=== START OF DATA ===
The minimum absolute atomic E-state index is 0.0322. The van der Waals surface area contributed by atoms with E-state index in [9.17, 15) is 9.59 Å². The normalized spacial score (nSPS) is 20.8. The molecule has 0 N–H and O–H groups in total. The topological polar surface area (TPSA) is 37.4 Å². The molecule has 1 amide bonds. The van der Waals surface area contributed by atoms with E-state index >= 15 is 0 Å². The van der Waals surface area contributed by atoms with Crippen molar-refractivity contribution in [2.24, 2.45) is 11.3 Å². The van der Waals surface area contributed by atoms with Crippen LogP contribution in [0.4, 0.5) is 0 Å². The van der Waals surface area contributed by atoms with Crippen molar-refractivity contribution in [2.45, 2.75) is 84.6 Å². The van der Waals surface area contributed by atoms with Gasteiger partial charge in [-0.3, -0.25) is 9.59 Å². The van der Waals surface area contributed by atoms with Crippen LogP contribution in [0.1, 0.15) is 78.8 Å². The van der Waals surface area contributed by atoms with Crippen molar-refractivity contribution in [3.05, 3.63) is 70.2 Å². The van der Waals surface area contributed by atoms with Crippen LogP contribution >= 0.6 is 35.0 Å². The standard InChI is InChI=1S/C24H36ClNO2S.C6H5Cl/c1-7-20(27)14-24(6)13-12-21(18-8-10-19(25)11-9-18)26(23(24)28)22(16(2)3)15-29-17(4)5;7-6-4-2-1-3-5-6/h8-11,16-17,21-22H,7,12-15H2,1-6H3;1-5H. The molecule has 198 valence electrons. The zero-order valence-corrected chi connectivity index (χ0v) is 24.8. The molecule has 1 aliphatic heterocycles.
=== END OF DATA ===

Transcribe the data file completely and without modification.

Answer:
The minimum absolute atomic E-state index is 0.0322. The van der Waals surface area contributed by atoms with E-state index in [9.17, 15) is 9.59 Å². The normalized spacial score (nSPS) is 20.8. The molecule has 0 N–H and O–H groups in total. The topological polar surface area (TPSA) is 37.4 Å². The molecule has 1 amide bonds. The van der Waals surface area contributed by atoms with E-state index >= 15 is 0 Å². The van der Waals surface area contributed by atoms with Crippen molar-refractivity contribution in [2.24, 2.45) is 11.3 Å². The van der Waals surface area contributed by atoms with Crippen LogP contribution in [0.4, 0.5) is 0 Å². The van der Waals surface area contributed by atoms with Crippen molar-refractivity contribution in [2.45, 2.75) is 84.6 Å². The van der Waals surface area contributed by atoms with Gasteiger partial charge in [-0.3, -0.25) is 9.59 Å². The van der Waals surface area contributed by atoms with Crippen LogP contribution in [0.1, 0.15) is 78.8 Å². The van der Waals surface area contributed by atoms with Crippen molar-refractivity contribution in [3.05, 3.63) is 70.2 Å². The van der Waals surface area contributed by atoms with Crippen LogP contribution >= 0.6 is 35.0 Å². The standard InChI is InChI=1S/C24H36ClNO2S.C6H5Cl/c1-7-20(27)14-24(6)13-12-21(18-8-10-19(25)11-9-18)26(23(24)28)22(16(2)3)15-29-17(4)5;7-6-4-2-1-3-5-6/h8-11,16-17,21-22H,7,12-15H2,1-6H3;1-5H. The molecule has 198 valence electrons. The zero-order valence-corrected chi connectivity index (χ0v) is 24.8. The molecule has 1 aliphatic heterocycles.